All posts in “tarantula”



O boy all that rain, over 2+ inches here in Arizona. Thanks to Hurricane Rosa. Unusual for that much water in a few days, and its flooding everywhere. All this brings the bugs out in force and I’m expecting termi8te activity to bump up quickly. What can you expect?

  • Termite activity – check your slab foundation outside and inside for tubes.
  • Increase activity on scorpions, water may push them in.
  • Just like above ants may wonder in to get away from water.
  • This tarantula below was under a French door (thanks Chas A.) he/she was seeking shelter.
  • This is termite season in Arizona, after the monsoons so as usual do a monthly check of your home.
  • Honeybees may be swarming as well


Dr Bug a man a mission, spreading facts bugs/reptiles.

Dr Bug wants to thank Ms. Kelli and Mr. Mike and all the young adults for a great session at the Chandler Environmental Education Center. They came from the Extended Family Disability Services, LLC in Chandler, AZ and supplied me some pictures of our time together. I wanted to share these pictures, I had such a great time. Not everyone enjoyed the snakes but hopefully they learned something about the bugs and reptiles.

I made some new friends today and I hope we can get together again for some Bug Zoo type activities.

Everyone is welcome to stop by the office, we have all kinds of critters and from time to time we change things around. Typically snakes, bearded dragon and a spider but we change it up.

ProBest Pest Management 425 W. Guadalupe Road #110, Gilbert, Arizona 85233 480-831-9328

Dr Bug

Dr Bug

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Beware the cave of death!


Beware the cave of death! Not really but it does hold the Arizone Bark Scorpions. It is fun to show off these little pests that can easily make it into homes and businesses.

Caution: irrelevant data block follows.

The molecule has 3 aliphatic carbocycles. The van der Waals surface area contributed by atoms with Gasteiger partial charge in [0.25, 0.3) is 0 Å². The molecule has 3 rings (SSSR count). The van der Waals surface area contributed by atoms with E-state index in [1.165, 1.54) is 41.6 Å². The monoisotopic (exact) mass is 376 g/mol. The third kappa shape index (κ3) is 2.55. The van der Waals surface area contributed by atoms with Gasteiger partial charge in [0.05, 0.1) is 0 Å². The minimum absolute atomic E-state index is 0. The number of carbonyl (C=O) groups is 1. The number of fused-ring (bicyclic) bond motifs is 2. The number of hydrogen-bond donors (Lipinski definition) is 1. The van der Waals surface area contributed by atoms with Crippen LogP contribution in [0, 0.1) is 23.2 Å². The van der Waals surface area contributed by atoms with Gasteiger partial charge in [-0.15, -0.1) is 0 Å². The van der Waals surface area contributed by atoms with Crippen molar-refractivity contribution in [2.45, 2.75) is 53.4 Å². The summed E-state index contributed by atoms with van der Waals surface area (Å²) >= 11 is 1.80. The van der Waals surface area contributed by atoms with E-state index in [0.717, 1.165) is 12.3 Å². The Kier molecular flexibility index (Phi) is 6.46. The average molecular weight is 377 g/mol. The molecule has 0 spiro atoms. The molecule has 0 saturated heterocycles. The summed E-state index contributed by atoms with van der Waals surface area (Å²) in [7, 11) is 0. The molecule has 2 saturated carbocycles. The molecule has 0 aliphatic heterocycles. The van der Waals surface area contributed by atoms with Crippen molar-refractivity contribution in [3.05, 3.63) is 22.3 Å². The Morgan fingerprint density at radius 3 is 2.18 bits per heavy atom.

One of the perks of my teaching or events that I attend is the fact that I have bugs and stuff to show off. That is a big draw for children of all ages, they all want to see the collection.

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Scorpion versus Tarantula





This place is touted as a Dive Bar, I may have to check it out merely because of the title of the marquee. Not sure what is going on.

Rips Bar is a historic part of Phoenix Arizona’s past and future. One of the few “old school” establishments that is still standing even during this time of renewal in Phoenix.

It’s not always about the Scorpions, how about visiting Arizona? South Mountain, Phoenix, AZ

South Mountain, Phoenix, AZ

At more than 16,000 acres, South Mountain Park/Preserve is the largest municipal park in the country, according to the Trust for Public Land. It boasts 51 miles of primary trails for horseback riding, hiking and mountain biking for all ability levels. The history of South Mountain Park/Preserve as a city park dates back to 1924. Prominent local citizens, with the help of Sen. Carl Hayden, bought 13,000 acres from the federal government for $17,000. In 1935 the National Park Service developed a master plan for the park with riding and hiking trails, picnic areas and overlooks, all in rustic regional character. The Civilian Conservation Corps (CCC) built many of the facilities in the park, based on this master plan.